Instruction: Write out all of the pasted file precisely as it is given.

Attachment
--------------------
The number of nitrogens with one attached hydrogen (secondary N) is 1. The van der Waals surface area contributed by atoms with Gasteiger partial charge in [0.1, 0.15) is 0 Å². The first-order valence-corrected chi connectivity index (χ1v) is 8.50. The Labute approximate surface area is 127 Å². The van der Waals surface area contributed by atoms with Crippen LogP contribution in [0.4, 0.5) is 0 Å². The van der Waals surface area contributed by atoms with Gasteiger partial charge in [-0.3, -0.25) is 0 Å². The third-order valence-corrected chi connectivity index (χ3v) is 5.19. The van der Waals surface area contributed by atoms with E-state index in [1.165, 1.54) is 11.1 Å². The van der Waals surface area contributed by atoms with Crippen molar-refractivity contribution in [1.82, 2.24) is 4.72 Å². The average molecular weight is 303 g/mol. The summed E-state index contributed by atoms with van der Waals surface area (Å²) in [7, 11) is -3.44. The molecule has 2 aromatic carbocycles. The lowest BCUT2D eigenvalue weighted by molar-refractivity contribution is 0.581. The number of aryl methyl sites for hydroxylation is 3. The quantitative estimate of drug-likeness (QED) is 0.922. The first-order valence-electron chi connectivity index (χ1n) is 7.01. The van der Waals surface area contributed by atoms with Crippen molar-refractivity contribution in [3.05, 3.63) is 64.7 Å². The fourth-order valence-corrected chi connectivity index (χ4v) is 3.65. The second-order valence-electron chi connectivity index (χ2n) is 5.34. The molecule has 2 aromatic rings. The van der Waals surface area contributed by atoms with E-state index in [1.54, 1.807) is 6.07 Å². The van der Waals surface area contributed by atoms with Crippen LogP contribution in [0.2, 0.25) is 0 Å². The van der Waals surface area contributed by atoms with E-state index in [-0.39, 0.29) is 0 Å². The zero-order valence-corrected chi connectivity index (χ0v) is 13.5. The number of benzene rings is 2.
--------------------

The number of nitrogens with one attached hydrogen (secondary N) is 1. The van der Waals surface area contributed by atoms with Gasteiger partial charge in [0.1, 0.15) is 0 Å². The first-order valence-corrected chi connectivity index (χ1v) is 8.50. The Labute approximate surface area is 127 Å². The van der Waals surface area contributed by atoms with Crippen LogP contribution in [0.4, 0.5) is 0 Å². The van der Waals surface area contributed by atoms with Gasteiger partial charge in [-0.3, -0.25) is 0 Å². The third-order valence-corrected chi connectivity index (χ3v) is 5.19. The van der Waals surface area contributed by atoms with E-state index in [1.165, 1.54) is 11.1 Å². The van der Waals surface area contributed by atoms with Crippen molar-refractivity contribution in [1.82, 2.24) is 4.72 Å². The average molecular weight is 303 g/mol. The summed E-state index contributed by atoms with van der Waals surface area (Å²) in [7, 11) is -3.44. The molecule has 2 aromatic carbocycles. The lowest BCUT2D eigenvalue weighted by molar-refractivity contribution is 0.581. The number of aryl methyl sites for hydroxylation is 3. The quantitative estimate of drug-likeness (QED) is 0.922. The first-order valence-electron chi connectivity index (χ1n) is 7.01. The van der Waals surface area contributed by atoms with Crippen molar-refractivity contribution in [3.05, 3.63) is 64.7 Å². The fourth-order valence-corrected chi connectivity index (χ4v) is 3.65. The second-order valence-electron chi connectivity index (χ2n) is 5.34. The molecule has 2 aromatic rings. The van der Waals surface area contributed by atoms with E-state index in [1.54, 1.807) is 6.07 Å². The van der Waals surface area contributed by atoms with Crippen LogP contribution in [0.2, 0.25) is 0 Å². The van der Waals surface area contributed by atoms with E-state index in [-0.39, 0.29) is 0 Å². The zero-order valence-corrected chi connectivity index (χ0v) is 13.5. The number of benzene rings is 2.